A strong inflow of foreign funds and benign oil prices have strengthened the Indian currency but what has worked best for the rupee is the fading impact of war hysteria. Experts now see a chance for the RBI to recoup the reserves it spent in 2018 defending the rupee.

Putting a number to this, Gurang Somaiya, currency analyst at Motilal Oswal, said: “It is possible that RBI may limit some of the appreciation and recoup some of its lost reserves… but it may only come if the rupee strengthens to around Rs 68.20 a dollar.”

Explaining the factors at play, Anindya Banerjee, Deputy Vice President for Currency and Interest Rates with Kotak Securities, said: “Post-Abhinandan (shooting down of the IAF pilot), geopolitical risk has subsided which has boosted investor sentiments.”

oil prices
The decline in crude oil, which accounts for a large import bill for India, directly affects the exchange rates.
Pixabay

Banerjee added that the gains of the rupee will help the Reserve Bank of India recoup reserves which it lost last year in a bid to arrest its fall.

“The rupee appreciated and closed at 70.14 for the last week on the back of strong flows and fading impact of war hysteria,” said Sajal Gupta, Head Forex and Rates, Edelweiss Securities.

In addition, Gupta said that some “big flows are lined up next week. Maybe Arcelor Mittal money can hit the Indian markets which can lead to some more appreciation towards 69.50 unless the RBI intervenes”.

However, the rising dollar index is causing nervousness and any breakout may lead to a reversal in the rupee’s trend, said Gupta. Somaiya said that RBI may choose not to intervene as the central bank’s prime aim was to arrest volatility.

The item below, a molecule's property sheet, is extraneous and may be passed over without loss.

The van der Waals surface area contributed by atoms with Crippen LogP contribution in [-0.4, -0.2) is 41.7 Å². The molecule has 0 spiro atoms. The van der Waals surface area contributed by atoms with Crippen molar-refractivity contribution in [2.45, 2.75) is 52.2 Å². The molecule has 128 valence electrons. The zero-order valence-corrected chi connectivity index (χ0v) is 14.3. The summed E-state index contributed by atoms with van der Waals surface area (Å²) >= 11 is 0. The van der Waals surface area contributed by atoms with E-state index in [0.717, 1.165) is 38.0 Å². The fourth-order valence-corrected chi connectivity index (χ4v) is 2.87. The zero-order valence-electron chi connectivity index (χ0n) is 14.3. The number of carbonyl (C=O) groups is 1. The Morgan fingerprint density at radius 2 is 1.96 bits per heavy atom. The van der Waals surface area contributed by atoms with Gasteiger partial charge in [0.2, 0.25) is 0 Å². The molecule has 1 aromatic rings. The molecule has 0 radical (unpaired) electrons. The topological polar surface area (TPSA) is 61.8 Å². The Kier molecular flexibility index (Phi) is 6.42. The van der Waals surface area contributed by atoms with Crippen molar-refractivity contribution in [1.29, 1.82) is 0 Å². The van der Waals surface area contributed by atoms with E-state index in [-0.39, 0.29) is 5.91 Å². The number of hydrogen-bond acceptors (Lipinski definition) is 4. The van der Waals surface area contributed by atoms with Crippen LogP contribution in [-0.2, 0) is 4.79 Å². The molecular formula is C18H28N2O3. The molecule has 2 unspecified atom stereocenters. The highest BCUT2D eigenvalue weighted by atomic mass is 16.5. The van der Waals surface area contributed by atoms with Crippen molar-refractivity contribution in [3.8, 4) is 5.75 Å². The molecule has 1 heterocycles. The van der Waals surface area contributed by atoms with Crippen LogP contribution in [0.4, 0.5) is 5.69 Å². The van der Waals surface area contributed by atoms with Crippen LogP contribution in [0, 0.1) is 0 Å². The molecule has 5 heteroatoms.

“Yes the rupee is inching below the 70-a-dollar mark but then the (general) election can cause massive volatility. Also, it is seen that a lot of central banks are getting into a dovish stance owing to the fears of global slowdown.”

The RBI had to stop the slump in the rupee late last year after it touched an all-time high of 74.47 on October 11 following the rising crude oil prices.

dollar
However, the rising dollar index is causing nervousness and any breakout may lead to a reversal in the rupee’s trend, said Gupta. Somaiya said that RBI may choose not to intervene as the central bank’s prime aim was to arrest volatility. Pixabay

The Brent Crude touched $86-a-barrel mark in early October but started to ease following the US decision to exempt 8 countries, including India and China, to continue buying oil for six months from Iran despite sanctions.

The decline in crude oil, which accounts for a large import bill for India, directly affects the exchange rates.

A major factor supporting the rupee is the strong prospect of better fund flows from abroad.

Also Read: The Dining Table Starts Turning To The DIEning Table, Is Eating Alone Healthy?

“Inflows into India have clearly turned positive since the end of January. The flows in February at Rs 17,720 crore is the highest since November 2017. The trigger for this inflows is the dovish statement that came from the Fed at the end of January,” said V.K. Vijayakumar, Chief Investment Strategist at Geojit Financial Services.

India’s foreign exchange reserves stood at $401.78 billion as against $393.13 billion in November last year. As the data suggests, with improving macros, the forex is already on the recovery path. (IANS)